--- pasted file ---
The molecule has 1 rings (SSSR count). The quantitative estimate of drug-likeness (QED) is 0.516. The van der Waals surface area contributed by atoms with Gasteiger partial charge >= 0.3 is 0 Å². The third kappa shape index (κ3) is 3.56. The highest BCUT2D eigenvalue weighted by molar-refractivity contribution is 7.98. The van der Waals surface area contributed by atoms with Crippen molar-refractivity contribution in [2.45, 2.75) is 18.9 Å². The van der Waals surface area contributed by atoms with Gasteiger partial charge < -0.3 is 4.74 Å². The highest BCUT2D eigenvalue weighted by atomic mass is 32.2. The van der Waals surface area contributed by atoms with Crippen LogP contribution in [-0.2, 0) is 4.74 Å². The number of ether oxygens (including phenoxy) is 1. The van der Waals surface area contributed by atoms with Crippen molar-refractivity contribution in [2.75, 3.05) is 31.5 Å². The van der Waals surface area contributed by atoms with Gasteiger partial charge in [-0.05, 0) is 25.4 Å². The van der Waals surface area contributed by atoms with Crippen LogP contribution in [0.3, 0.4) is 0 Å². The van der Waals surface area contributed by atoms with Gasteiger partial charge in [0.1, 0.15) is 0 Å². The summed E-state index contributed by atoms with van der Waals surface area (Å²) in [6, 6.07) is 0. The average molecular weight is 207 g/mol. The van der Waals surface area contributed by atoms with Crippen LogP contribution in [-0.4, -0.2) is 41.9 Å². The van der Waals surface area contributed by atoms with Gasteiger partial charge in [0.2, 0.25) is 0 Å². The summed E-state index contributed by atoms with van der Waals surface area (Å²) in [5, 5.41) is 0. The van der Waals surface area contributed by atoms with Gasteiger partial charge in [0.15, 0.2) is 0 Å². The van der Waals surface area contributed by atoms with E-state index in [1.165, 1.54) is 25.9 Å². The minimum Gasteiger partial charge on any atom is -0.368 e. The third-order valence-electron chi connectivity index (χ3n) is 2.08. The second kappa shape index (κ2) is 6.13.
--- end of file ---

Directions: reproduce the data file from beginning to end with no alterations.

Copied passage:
The molecule has 1 rings (SSSR count). The quantitative estimate of drug-likeness (QED) is 0.516. The van der Waals surface area contributed by atoms with Gasteiger partial charge >= 0.3 is 0 Å². The third kappa shape index (κ3) is 3.56. The highest BCUT2D eigenvalue weighted by molar-refractivity contribution is 7.98. The van der Waals surface area contributed by atoms with Crippen molar-refractivity contribution in [2.45, 2.75) is 18.9 Å². The van der Waals surface area contributed by atoms with Gasteiger partial charge < -0.3 is 4.74 Å². The highest BCUT2D eigenvalue weighted by atomic mass is 32.2. The van der Waals surface area contributed by atoms with Crippen LogP contribution in [-0.2, 0) is 4.74 Å². The number of ether oxygens (including phenoxy) is 1. The van der Waals surface area contributed by atoms with Crippen molar-refractivity contribution in [2.75, 3.05) is 31.5 Å². The van der Waals surface area contributed by atoms with Gasteiger partial charge in [-0.05, 0) is 25.4 Å². The van der Waals surface area contributed by atoms with Crippen LogP contribution in [0.3, 0.4) is 0 Å². The van der Waals surface area contributed by atoms with Gasteiger partial charge in [0.1, 0.15) is 0 Å². The summed E-state index contributed by atoms with van der Waals surface area (Å²) in [6, 6.07) is 0. The average molecular weight is 207 g/mol. The van der Waals surface area contributed by atoms with Crippen LogP contribution in [-0.4, -0.2) is 41.9 Å². The van der Waals surface area contributed by atoms with Gasteiger partial charge in [0.2, 0.25) is 0 Å². The summed E-state index contributed by atoms with van der Waals surface area (Å²) in [5, 5.41) is 0. The van der Waals surface area contributed by atoms with Gasteiger partial charge in [0.15, 0.2) is 0 Å². The van der Waals surface area contributed by atoms with E-state index in [1.165, 1.54) is 25.9 Å². The minimum Gasteiger partial charge on any atom is -0.368 e. The third-order valence-electron chi connectivity index (χ3n) is 2.08. The second kappa shape index (κ2) is 6.13.